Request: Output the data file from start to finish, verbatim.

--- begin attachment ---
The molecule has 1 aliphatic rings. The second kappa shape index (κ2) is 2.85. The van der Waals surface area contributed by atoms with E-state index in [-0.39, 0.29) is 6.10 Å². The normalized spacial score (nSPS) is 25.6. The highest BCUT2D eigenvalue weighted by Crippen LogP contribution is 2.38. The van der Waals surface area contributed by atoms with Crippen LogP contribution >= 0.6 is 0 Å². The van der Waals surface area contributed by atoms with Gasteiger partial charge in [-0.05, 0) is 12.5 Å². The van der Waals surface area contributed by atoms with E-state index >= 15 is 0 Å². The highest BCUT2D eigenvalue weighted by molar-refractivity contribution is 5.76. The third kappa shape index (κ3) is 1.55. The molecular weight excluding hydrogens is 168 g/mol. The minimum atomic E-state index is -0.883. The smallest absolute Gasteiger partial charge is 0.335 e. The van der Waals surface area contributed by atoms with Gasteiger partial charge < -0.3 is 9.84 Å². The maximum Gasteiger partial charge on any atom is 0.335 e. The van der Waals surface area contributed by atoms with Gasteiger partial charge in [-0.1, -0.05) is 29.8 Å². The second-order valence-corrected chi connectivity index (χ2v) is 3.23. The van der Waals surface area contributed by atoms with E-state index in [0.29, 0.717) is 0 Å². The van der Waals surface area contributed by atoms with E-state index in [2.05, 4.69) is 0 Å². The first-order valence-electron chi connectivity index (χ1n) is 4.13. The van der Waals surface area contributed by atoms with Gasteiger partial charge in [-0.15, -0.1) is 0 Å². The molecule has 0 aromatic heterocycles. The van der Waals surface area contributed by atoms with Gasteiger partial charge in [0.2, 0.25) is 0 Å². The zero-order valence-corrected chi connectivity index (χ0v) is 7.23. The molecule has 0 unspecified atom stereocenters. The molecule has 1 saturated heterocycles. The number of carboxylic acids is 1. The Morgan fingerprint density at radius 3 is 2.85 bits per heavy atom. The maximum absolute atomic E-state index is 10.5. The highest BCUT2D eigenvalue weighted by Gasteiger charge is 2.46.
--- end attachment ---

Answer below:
The molecule has 1 aliphatic rings. The second kappa shape index (κ2) is 2.85. The van der Waals surface area contributed by atoms with E-state index in [-0.39, 0.29) is 6.10 Å². The normalized spacial score (nSPS) is 25.6. The highest BCUT2D eigenvalue weighted by Crippen LogP contribution is 2.38. The van der Waals surface area contributed by atoms with Crippen LogP contribution >= 0.6 is 0 Å². The van der Waals surface area contributed by atoms with Gasteiger partial charge in [-0.05, 0) is 12.5 Å². The van der Waals surface area contributed by atoms with E-state index >= 15 is 0 Å². The highest BCUT2D eigenvalue weighted by molar-refractivity contribution is 5.76. The third kappa shape index (κ3) is 1.55. The molecular weight excluding hydrogens is 168 g/mol. The minimum atomic E-state index is -0.883. The smallest absolute Gasteiger partial charge is 0.335 e. The van der Waals surface area contributed by atoms with Gasteiger partial charge < -0.3 is 9.84 Å². The maximum Gasteiger partial charge on any atom is 0.335 e. The van der Waals surface area contributed by atoms with Gasteiger partial charge in [-0.1, -0.05) is 29.8 Å². The second-order valence-corrected chi connectivity index (χ2v) is 3.23. The van der Waals surface area contributed by atoms with E-state index in [0.29, 0.717) is 0 Å². The van der Waals surface area contributed by atoms with E-state index in [2.05, 4.69) is 0 Å². The first-order valence-electron chi connectivity index (χ1n) is 4.13. The van der Waals surface area contributed by atoms with Gasteiger partial charge in [-0.15, -0.1) is 0 Å². The molecule has 0 aromatic heterocycles. The van der Waals surface area contributed by atoms with Gasteiger partial charge in [0.2, 0.25) is 0 Å². The zero-order valence-corrected chi connectivity index (χ0v) is 7.23. The molecule has 0 unspecified atom stereocenters. The molecule has 1 saturated heterocycles. The number of carboxylic acids is 1. The Morgan fingerprint density at radius 3 is 2.85 bits per heavy atom. The maximum absolute atomic E-state index is 10.5. The highest BCUT2D eigenvalue weighted by Gasteiger charge is 2.46.